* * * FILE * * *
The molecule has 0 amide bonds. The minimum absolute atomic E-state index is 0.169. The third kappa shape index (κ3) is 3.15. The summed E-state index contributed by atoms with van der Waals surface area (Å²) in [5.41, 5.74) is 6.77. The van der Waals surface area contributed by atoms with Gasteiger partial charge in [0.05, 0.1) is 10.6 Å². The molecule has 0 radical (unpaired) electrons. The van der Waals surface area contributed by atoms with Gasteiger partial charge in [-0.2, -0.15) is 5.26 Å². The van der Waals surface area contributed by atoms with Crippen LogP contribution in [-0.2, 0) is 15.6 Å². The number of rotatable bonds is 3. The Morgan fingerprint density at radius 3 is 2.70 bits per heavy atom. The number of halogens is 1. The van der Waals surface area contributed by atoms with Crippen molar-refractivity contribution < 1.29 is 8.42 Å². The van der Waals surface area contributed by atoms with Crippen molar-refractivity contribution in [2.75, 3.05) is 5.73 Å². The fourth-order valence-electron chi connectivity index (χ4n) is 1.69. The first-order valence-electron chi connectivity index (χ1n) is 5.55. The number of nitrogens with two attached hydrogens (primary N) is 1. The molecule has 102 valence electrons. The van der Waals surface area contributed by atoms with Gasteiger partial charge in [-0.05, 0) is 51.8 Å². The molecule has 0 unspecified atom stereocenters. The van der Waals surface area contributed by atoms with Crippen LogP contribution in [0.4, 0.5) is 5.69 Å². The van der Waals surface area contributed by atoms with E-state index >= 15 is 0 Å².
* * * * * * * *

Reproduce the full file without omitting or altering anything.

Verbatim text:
The molecule has 0 amide bonds. The minimum absolute atomic E-state index is 0.169. The third kappa shape index (κ3) is 3.15. The summed E-state index contributed by atoms with van der Waals surface area (Å²) in [5.41, 5.74) is 6.77. The van der Waals surface area contributed by atoms with Gasteiger partial charge in [0.05, 0.1) is 10.6 Å². The molecule has 0 radical (unpaired) electrons. The van der Waals surface area contributed by atoms with Gasteiger partial charge in [-0.2, -0.15) is 5.26 Å². The van der Waals surface area contributed by atoms with Crippen LogP contribution in [-0.2, 0) is 15.6 Å². The number of rotatable bonds is 3. The Morgan fingerprint density at radius 3 is 2.70 bits per heavy atom. The number of halogens is 1. The van der Waals surface area contributed by atoms with Crippen molar-refractivity contribution < 1.29 is 8.42 Å². The van der Waals surface area contributed by atoms with Crippen molar-refractivity contribution in [2.75, 3.05) is 5.73 Å². The fourth-order valence-electron chi connectivity index (χ4n) is 1.69. The first-order valence-electron chi connectivity index (χ1n) is 5.55. The number of nitrogens with two attached hydrogens (primary N) is 1. The molecule has 102 valence electrons. The van der Waals surface area contributed by atoms with Gasteiger partial charge in [-0.05, 0) is 51.8 Å². The molecule has 0 unspecified atom stereocenters. The van der Waals surface area contributed by atoms with Crippen LogP contribution in [0.4, 0.5) is 5.69 Å². The van der Waals surface area contributed by atoms with E-state index >= 15 is 0 Å².